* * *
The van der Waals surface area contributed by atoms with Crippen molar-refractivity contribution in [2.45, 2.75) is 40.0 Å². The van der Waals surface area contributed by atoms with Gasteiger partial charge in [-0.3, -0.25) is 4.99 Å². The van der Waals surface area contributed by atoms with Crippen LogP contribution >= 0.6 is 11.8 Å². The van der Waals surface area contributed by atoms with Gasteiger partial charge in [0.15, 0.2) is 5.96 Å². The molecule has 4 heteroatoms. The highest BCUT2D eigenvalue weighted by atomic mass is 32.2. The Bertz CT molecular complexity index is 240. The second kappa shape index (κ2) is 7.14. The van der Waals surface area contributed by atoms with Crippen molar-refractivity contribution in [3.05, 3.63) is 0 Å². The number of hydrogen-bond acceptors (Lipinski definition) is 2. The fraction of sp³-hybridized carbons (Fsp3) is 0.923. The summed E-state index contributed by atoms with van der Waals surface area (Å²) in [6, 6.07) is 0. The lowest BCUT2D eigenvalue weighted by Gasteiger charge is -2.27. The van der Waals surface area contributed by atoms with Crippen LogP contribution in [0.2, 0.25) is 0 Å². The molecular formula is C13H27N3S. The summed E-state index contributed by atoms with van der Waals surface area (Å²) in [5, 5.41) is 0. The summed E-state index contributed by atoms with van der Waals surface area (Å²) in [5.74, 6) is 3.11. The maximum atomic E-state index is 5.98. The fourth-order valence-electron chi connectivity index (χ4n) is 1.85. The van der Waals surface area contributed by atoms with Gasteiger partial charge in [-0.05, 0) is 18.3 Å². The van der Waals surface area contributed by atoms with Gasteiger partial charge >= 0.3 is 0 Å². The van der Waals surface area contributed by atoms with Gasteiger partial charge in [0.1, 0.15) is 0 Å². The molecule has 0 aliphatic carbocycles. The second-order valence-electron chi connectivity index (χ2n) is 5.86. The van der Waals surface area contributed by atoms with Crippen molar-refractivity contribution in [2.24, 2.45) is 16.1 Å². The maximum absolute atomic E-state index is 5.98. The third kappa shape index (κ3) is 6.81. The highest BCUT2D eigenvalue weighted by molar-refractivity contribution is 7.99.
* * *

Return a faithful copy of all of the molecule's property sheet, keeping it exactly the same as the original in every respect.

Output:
The van der Waals surface area contributed by atoms with Crippen molar-refractivity contribution in [2.45, 2.75) is 40.0 Å². The van der Waals surface area contributed by atoms with Gasteiger partial charge in [-0.3, -0.25) is 4.99 Å². The van der Waals surface area contributed by atoms with Crippen LogP contribution >= 0.6 is 11.8 Å². The van der Waals surface area contributed by atoms with Gasteiger partial charge in [0.15, 0.2) is 5.96 Å². The molecule has 4 heteroatoms. The highest BCUT2D eigenvalue weighted by atomic mass is 32.2. The Bertz CT molecular complexity index is 240. The second kappa shape index (κ2) is 7.14. The van der Waals surface area contributed by atoms with Crippen molar-refractivity contribution in [3.05, 3.63) is 0 Å². The number of hydrogen-bond acceptors (Lipinski definition) is 2. The fraction of sp³-hybridized carbons (Fsp3) is 0.923. The summed E-state index contributed by atoms with van der Waals surface area (Å²) in [6, 6.07) is 0. The lowest BCUT2D eigenvalue weighted by Gasteiger charge is -2.27. The van der Waals surface area contributed by atoms with Crippen LogP contribution in [0.2, 0.25) is 0 Å². The molecular formula is C13H27N3S. The summed E-state index contributed by atoms with van der Waals surface area (Å²) in [5, 5.41) is 0. The summed E-state index contributed by atoms with van der Waals surface area (Å²) in [5.74, 6) is 3.11. The maximum atomic E-state index is 5.98. The fourth-order valence-electron chi connectivity index (χ4n) is 1.85. The van der Waals surface area contributed by atoms with Gasteiger partial charge in [-0.05, 0) is 18.3 Å². The van der Waals surface area contributed by atoms with Gasteiger partial charge >= 0.3 is 0 Å². The van der Waals surface area contributed by atoms with Gasteiger partial charge in [0.1, 0.15) is 0 Å². The molecule has 0 aliphatic carbocycles. The second-order valence-electron chi connectivity index (χ2n) is 5.86. The van der Waals surface area contributed by atoms with Crippen molar-refractivity contribution in [2.24, 2.45) is 16.1 Å². The maximum absolute atomic E-state index is 5.98. The third kappa shape index (κ3) is 6.81. The highest BCUT2D eigenvalue weighted by molar-refractivity contribution is 7.99.